When you have conducted the conversation and you have noted what was discussed in your sytem, do not forget to send an appropriate card or e-mail. There are some who send both: an e-mail the same day in which you thank your conversation partner for his/her time and willingness to see you, for the information and/or direct help; you mention some points that came up and about which you want to make some further remarks, to show that you paid attention to what your conversation partner said. Or you touch upon issues that may have been left unresolved, and about which you may have some further thoughts. In the course of the next day, but no later than about twenty-four hours after the conversation, send a handwritten note expressing your thanks. And should you ever come across something that you think your conversation partner will appreciate, such as a newspaper article from a magazine in his/her field or hobby, send it to him/her without delay. This is also a very effective way to stay in touch. These small attentions are appreciated enormously, and in many cases they will cause people to remember you. And they, in their turn, will be much more inclined to keep you up on developments or invite you for something. 
When you maintain your network within your own organization, this has an immediate effect on how you can inspire your colleagues or team members (or they you); this will benefit the the project or task you are working on: “(...) the ultimate ‘glue’ that binds people is not ‘what they get’ from the organization but what they can contribute to the community.”  “Shared visions have a way of spreading through personal contact.”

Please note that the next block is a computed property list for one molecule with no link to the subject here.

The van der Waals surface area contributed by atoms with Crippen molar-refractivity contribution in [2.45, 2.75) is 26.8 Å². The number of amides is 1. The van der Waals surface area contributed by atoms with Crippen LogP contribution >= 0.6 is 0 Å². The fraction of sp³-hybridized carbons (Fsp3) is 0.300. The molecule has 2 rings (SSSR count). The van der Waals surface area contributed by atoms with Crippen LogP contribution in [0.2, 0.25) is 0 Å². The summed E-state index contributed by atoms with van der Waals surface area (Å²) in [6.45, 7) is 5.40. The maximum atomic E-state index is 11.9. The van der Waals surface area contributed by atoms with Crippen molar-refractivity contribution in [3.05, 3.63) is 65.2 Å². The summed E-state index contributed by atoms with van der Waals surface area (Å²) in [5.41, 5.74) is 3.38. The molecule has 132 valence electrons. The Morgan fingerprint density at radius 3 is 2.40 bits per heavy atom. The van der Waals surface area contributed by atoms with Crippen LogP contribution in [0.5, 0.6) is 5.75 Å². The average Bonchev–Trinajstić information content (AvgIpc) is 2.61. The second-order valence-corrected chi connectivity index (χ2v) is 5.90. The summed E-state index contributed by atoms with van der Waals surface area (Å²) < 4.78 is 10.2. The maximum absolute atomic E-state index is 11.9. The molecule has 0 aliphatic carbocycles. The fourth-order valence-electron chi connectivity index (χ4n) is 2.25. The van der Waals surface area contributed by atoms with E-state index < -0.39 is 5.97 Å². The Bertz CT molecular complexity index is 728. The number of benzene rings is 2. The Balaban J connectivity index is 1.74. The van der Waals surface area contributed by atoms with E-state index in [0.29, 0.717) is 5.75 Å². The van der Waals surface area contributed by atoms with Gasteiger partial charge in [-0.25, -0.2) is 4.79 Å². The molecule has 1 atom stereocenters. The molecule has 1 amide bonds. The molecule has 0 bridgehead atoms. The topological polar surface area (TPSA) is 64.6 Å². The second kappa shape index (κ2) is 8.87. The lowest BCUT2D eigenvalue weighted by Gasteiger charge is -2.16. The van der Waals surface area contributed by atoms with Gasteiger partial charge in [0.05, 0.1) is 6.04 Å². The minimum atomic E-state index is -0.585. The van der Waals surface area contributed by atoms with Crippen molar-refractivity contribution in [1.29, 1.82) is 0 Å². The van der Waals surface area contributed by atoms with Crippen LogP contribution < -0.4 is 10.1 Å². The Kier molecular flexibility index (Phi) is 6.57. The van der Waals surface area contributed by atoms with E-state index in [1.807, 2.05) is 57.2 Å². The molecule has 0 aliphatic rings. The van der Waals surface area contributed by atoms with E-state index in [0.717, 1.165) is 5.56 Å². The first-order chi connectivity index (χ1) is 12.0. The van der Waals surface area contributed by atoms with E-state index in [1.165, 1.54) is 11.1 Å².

After your conversation, stand in front of the mirror immediately for an evaluation and ask yourself: what went well what could have been done better what information did I obtain what referrals did I receive
And then, when you have that new job or that project, you must trace back your trail and thank the people who helped you along the way. It is essential therefore that you make notes of those conversations, and do so immediately afterwards. Experience teaches that you will remember the last five of those conversations, but none before that. Software like Excel, Outlook, Access, are eminently suitable for this. And when you are ready for a really professional way to do this, try Act!, Archie, Commerce or Filemaker Pro.